Federal Government Rushes to Execute First Death-Row Prisoners in 17 Years, Ignoring The Rule of Law
In July, the federal government resumed federal death penalty executions after nearly two decades, and executed two prisoners – Daniel Lee Lewis and Wesley Purkey – after seeking emergency orders from the US Supreme Court under very controversial circumstances, including pending appeals, opposition from the victims’ family, judge, and prosecutor involved, and/or with competency tests pending. They also proceeded even after one federal court concluded that the most current scientific evidence indicates that the government’s choice of lethal injection procedures most likely violates the Eighth Amendment’s prohibition on cruel and unusual punishment because evidence shows that prisoners are at risk of experiencing an excruciating death akin to the experience of drowning, and had halted the executions as a result. The government maintained that these prisoners were convicted of violent crimes, including killing children, and that Congress has expressly authorized the death penalty, justifying their executions.
Daniel Lee Lewis
In the case of Daniel Lee, the Department also had to overcome a remaining federal court order blocking the execution that was still in place. As a result, it took four hours to file an emergency motion to lift the court order, all while Lee was left strapped to a gurney with IV lines in his arms the entire time. He was then executed while motions and appeals were pending, and without notice to his counsel.
Media accounts also suggested that Lee did not die immediately, and may in fact have suffered due to the methods used. Lee’s last words were that he was innocent, that he and his co-defendant were in a different location when the crime occurred, and that DNA evidence proved his innocence, but was ignored. In Lee’s case, the victims of the crime opposed his execution, and filed a lawsuit against the Justice Department concerning the COVID-19 risks associated with conducting an execution during a pandemic and placing them at risk in having to travel to attend it. US Supreme Court Justice Breyer also explained in his dissent that Lee’s death sentence was arbitrarily imposed, as his co-defendant – deemed to be the one responsible for the homicide – received life in prison instead of a death sentence.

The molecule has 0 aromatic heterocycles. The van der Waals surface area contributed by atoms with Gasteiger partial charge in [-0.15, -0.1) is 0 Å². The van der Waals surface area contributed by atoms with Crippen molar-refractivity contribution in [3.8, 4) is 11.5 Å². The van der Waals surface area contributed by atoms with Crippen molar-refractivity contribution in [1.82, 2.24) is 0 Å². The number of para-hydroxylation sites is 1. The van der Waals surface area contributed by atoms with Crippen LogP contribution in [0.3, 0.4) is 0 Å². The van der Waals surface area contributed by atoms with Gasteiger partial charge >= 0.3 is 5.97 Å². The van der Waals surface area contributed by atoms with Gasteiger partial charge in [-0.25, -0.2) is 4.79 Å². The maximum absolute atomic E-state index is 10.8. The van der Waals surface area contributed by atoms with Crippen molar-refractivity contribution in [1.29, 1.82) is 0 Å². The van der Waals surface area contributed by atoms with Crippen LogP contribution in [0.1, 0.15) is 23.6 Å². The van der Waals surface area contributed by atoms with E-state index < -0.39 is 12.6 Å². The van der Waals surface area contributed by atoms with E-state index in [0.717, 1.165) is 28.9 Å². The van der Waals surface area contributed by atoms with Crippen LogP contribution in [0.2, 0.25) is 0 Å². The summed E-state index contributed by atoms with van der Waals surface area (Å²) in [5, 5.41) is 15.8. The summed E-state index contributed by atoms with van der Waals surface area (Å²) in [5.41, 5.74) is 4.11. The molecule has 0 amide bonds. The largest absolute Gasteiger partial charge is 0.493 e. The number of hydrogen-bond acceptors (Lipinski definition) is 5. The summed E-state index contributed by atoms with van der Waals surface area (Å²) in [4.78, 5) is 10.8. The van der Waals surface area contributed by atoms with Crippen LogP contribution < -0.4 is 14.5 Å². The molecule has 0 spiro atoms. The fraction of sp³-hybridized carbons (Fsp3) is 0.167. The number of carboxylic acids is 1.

After filing another emergency request with the Supreme Court, the government then executed the second prisoner, Wesley Purkey, who was schizophrenic, and suffered from severe mental illness and dementia. A federal court had ordered a competency test be conducted before any execution be allowed to move forward out of concerns that he was also incompetent, which would have rendered an execution unconstitutional. Ignoring this, the government moved forward with his execution anyway, and reports indicate that Purkey did not understand why he was being executed, and in fact thought it was due to making too many complaints about prison conditions. Purkey’s priest and spiritual adviser also filed a lawsuit against the Justice Department under the Religious Freedom Restoration Act due to the threats he faced by having to be present at the execution during the pandemic while suffering from severe respiratory conditions.
Serious Legal Questions Remain
In both Lee and Purkey’s cases, serious questions and concerns were raised as to legal counsel failing to adequately defend them at trial during their proceedings. In addition, serious question remain today as to whether there were due process violations committed to the end, as the parties are entitled to adequate notice before the injection is administered, and standing over someone while they are strapped to a gurney, while informing them that they are going to be killed, is arguably not adequate notice.
If You Are Charged with A Violent Crime, Contact Our Office
The death penalty remains on the books in New York, even though courts long ago declared it to be unconstitutional, and it goes unenforced as a result. Before this, New York had the second highest number of executions after Virginia up until 1972.
Yet even without the death penalty, being convicted of certain crimes come with significant penalties. If you have been accused, contact New York criminal defense attorney Phillip J. Murphy for assistance today. It is critical that you ensure that you work with experienced counsel from the outset in order to ensure that your rights are properly protected in court and you are not wrongfully convicted.